On a tip from a fellow guest at breakfast, we started by walking toward the cathedral (that's something we weren't expecting to see in Morocco!), where we could apparently climb into the tower and get a nice view over the city. Before we got there, though, we ran into a nice little park near the post office and decided to just chill out and people-watch for a while. It was about 9 a.m. and the weather was perfect: upper 60's, sunny and breezy. We noticed a lot of locals in jackets and sweaters, reminding us that this weather is still kind of wintry to them. In fact, there was quite a wide variety of clothing -- there were women in traditional robes and head scarves, but also some with modern dresses/pants and uncovered hair. The men wore everything from jeans or business suits to traditional robes and fes hats. Clearly the European influence has been strong here, in Morocco's largest and most modern city.
We left our comfy bench after a bit and snapped a few photos of the nearby Ancienne Prefecture and the Palais du Justice, two imposing buildings on Place Mohammed V. The former has some lovely mosaics on the facade while the other boasts a tall clock tower. We weren't the only tourists there; my SO and I shared a laugh over a group of Japanese tourists who were getting their picture taken with several men in bizarre red outfits and pompom hats -- water sellers, according to our guidebook. We passed on the photo, knowing we'd have to pay the water sellers for it.
We finally made our way to the cathedral, which was completely empty inside; we wondered whether it had ever been used. Sunlight filtered through the stained glass windows, leaving colorful, shimmering reflections on the bare floor. To get the promised panoramic view, we headed for the steps leading up to the bell tower. The staircase got increasingly narrow as we ascended, and we had to step around huge clumps of feathers and dung from the pigeons that live here.
Incredibly (at least to my American eyes), at one point you could actually walk out onto the cathedral's roof and look out -- with no railing! I could only imagine how lawyers in America would react to that. A little higher, we came to a landing in the staircase where there was an open hole right in the middle of the floor, leading down hundreds of feet to the very bottom of the staircase. There were a couple of beams of wood surrounding the hole, but they didn't serve as any kind of barrier -- seemed like a lawsuit waiting to happen! But I guess that's not how things work here...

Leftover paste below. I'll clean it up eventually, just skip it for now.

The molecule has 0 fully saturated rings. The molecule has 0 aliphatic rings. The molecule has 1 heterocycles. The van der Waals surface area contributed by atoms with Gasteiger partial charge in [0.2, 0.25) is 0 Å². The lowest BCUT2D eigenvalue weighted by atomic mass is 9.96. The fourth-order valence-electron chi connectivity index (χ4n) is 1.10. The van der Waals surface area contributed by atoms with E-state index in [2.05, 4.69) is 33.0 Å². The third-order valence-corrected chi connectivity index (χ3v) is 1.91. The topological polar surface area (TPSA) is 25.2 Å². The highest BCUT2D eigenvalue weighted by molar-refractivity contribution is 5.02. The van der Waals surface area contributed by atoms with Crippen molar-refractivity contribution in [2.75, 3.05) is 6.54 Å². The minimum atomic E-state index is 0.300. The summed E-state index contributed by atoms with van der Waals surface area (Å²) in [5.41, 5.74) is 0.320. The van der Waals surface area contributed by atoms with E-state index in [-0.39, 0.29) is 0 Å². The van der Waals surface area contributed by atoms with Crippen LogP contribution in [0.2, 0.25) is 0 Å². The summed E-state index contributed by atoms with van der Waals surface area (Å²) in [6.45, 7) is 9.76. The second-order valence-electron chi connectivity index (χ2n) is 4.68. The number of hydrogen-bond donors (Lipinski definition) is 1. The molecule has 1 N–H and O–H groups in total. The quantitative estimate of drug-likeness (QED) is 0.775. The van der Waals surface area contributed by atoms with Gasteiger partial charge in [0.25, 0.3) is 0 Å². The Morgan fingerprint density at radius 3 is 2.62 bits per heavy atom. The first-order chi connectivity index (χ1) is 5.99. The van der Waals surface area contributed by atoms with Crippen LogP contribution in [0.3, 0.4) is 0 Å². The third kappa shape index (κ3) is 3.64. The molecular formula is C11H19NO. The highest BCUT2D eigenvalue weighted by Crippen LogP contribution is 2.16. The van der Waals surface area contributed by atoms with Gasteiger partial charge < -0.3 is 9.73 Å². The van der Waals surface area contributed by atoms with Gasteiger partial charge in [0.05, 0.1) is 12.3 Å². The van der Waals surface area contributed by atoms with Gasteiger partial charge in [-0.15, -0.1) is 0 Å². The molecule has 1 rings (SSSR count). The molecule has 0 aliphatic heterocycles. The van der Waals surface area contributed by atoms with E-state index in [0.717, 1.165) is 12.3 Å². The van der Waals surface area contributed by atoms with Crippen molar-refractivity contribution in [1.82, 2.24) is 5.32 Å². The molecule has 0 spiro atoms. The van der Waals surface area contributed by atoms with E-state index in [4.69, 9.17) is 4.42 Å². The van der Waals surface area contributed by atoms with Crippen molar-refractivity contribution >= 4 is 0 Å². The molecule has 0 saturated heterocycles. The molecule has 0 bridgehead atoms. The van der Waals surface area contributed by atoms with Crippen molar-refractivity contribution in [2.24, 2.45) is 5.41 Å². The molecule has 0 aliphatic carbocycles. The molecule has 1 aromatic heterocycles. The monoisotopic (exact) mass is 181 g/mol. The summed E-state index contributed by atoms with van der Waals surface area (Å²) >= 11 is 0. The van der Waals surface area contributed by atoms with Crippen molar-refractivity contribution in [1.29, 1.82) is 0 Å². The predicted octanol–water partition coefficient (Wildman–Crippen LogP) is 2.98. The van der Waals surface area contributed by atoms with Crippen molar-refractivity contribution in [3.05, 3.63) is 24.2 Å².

At the very top of the tower we got a great panoramic view of the city. We could see the Hassan II Mosque in the distance, as well as wide boulevards lined with palm trees closer in. Nearly every building was white and modern and topped with a satellite dish.
We headed back down and set out for the Hassan II mosque, hoping to at least take pictures from the outside even if we couldn't get in. On our way we stumbled upon a really neat street market, offering bananas, enormous oranges, tomatoes, apples, fresh meat, eggs, spices, live chickens, etc. Definitely fun to browse.
We did eventually find the mosque, which was breathtaking -- huge and clean and brilliantly decorated with exquisite blue and green mosaics. Perched on the edge of the Atlantic, it was built in 1993 at the behest of King Hassan II, paid for by an involuntary tax on every Moroccan citizen -- even those who were too poor or who lived too far away to ever visit this enormous monument. Our guidebook told us that a crowded slum was razed to make space for the mosque and that the residents were turned out without compensation, a fact that tempered my admiration of the place just a bit.
Hunger was calling, so we went to a French seafood restaurant called Taverne du Dauphin, about a 15-minute walk away. The menu was in French, which we don't speak, so we squeaked by. I got an omelet with ham and cheese, and a side of cauliflower; SO got some sort of fish in a cream sauce. Delicious! It cost about $30, including the tip, for our meals plus sorbet for dessert, a large bottle of water and a beer for SO.
After lunch we had somewhat grand plans to explore Casablanca's medina and check out a few mosques there, but the streets we chose once we got into the medina actually led us right back out again about 15 minutes later. Hmmm. The medina honestly wasn't all that exciting except in its very ordinariness -- locals going about their day, a group of old men playing some sort of game I couldn't see, women sharing a communal plate of fruit.